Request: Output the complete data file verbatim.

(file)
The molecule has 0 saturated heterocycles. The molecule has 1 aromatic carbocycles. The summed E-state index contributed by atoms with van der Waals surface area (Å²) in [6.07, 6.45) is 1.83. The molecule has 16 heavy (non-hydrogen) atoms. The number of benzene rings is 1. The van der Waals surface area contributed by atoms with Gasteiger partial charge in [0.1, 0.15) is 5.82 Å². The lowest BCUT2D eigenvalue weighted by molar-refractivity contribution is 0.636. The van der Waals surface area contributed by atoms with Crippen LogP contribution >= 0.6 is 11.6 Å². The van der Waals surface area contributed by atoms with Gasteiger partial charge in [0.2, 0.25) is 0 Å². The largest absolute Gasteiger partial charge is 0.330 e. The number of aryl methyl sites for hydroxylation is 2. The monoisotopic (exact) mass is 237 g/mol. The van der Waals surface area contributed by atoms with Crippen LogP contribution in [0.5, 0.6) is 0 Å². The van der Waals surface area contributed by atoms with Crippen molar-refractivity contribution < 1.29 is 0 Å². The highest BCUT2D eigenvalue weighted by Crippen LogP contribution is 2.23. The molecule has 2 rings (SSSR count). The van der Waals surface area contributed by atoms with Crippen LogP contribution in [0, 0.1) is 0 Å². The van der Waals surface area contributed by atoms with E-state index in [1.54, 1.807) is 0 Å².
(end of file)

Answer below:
The molecule has 0 saturated heterocycles. The molecule has 1 aromatic carbocycles. The summed E-state index contributed by atoms with van der Waals surface area (Å²) in [6.07, 6.45) is 1.83. The molecule has 16 heavy (non-hydrogen) atoms. The number of benzene rings is 1. The van der Waals surface area contributed by atoms with Gasteiger partial charge in [0.1, 0.15) is 5.82 Å². The lowest BCUT2D eigenvalue weighted by molar-refractivity contribution is 0.636. The van der Waals surface area contributed by atoms with Crippen LogP contribution >= 0.6 is 11.6 Å². The van der Waals surface area contributed by atoms with Gasteiger partial charge in [0.2, 0.25) is 0 Å². The largest absolute Gasteiger partial charge is 0.330 e. The number of aryl methyl sites for hydroxylation is 2. The monoisotopic (exact) mass is 237 g/mol. The van der Waals surface area contributed by atoms with Crippen LogP contribution in [0.5, 0.6) is 0 Å². The van der Waals surface area contributed by atoms with Crippen molar-refractivity contribution < 1.29 is 0 Å². The highest BCUT2D eigenvalue weighted by Crippen LogP contribution is 2.23. The molecule has 2 rings (SSSR count). The van der Waals surface area contributed by atoms with Crippen LogP contribution in [0, 0.1) is 0 Å². The van der Waals surface area contributed by atoms with E-state index in [1.54, 1.807) is 0 Å².